CHNA 17 offers funding through grants, scholarships and periodically through learning communities.
Deadline Extended to Nov. 16: $1500 Stipend for After-School Programs to Review Policies and Practices for Addressing Hate and Bias
CHNA 17 is committed to addressing mental health within the context of racial equity. The aim of this new initiative is to build capacity for after-school programs to operationalize equity and address bullying, specifically hate and bias-related incidents. In doing so, we hope to create a roadmap for others to use in doing this work by building and documenting best practices in operationalizing racial equity for our region. Through this funding we will support three after-school programs in reviewing and changing systems and practices to address hate and bias-related incidents. Click HERE for details.
Mental Health and Racial Equity Grants 2018
CHNA 17 is offering up to six $7,000 grants for organizations to collaborate to address needs from the CHNA 17 report on Mental Health and Racial Equity. The deadline for this has passed and grantees will be announced early December 2018.
Click HERE for details.
Recent Grants Awarded
Scholarships to Structural Inequities – an on the ground view; Organizational self-assessment on racial equity; Stakeholder interviews on mental health and racial equity
Winners of Mental Health and Racial Equity Assessment Funding
- Arlington – Arlington Housing Corporation
- Belmont – Wayside Multi-Service Center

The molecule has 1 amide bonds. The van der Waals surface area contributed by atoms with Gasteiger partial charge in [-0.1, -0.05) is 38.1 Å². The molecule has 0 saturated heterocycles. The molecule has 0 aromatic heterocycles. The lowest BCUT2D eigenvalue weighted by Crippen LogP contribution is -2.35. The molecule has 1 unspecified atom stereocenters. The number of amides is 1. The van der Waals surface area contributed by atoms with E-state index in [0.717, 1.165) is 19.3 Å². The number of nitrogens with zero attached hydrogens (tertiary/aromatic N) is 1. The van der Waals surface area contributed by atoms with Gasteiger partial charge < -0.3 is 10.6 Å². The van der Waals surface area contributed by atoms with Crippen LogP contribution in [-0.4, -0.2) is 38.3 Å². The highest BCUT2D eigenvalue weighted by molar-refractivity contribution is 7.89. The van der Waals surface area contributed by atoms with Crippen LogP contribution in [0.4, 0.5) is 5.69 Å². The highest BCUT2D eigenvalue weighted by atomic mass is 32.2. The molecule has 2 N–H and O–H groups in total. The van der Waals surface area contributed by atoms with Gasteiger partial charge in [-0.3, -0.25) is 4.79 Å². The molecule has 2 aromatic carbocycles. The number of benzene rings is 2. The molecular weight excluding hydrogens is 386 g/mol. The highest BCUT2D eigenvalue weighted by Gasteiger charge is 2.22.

- Cambridge – St. Paul’s AME Church and Cambridge Health Department
- Somerville – Emmanuel Gospel Center and the Welcome Project
- Watertown – Wayside Multi-Service Center
- Waltham – Healthy Waltham & Wayside Multi-Service Center
Information about this funding: CHNA 17 has identified mental health and racial equity as our priority areas through 2020. It hopes to foster community engagement around mental health and racial inequities in order to ultimately inform systems change, to build community leadership to address these issues, and lay the foundation for future efforts. To do this the CHNA will start with an assessment on mental health and racial equity for American-born Blacks. CHNA 17 will subsequently release implementation funding based on the findings from the assessment.
- to identify particular challenges that African Americans have in accessing mental health services, and how those can be overcome.
- to identify opportunities to intervene, and success stories of improved access opportunities.
- to ultimately affect systemic change to eliminate racial inequities in accessing mental health services.
For questions about this process please contact Stacy Carruth, Planning Director at email@example.com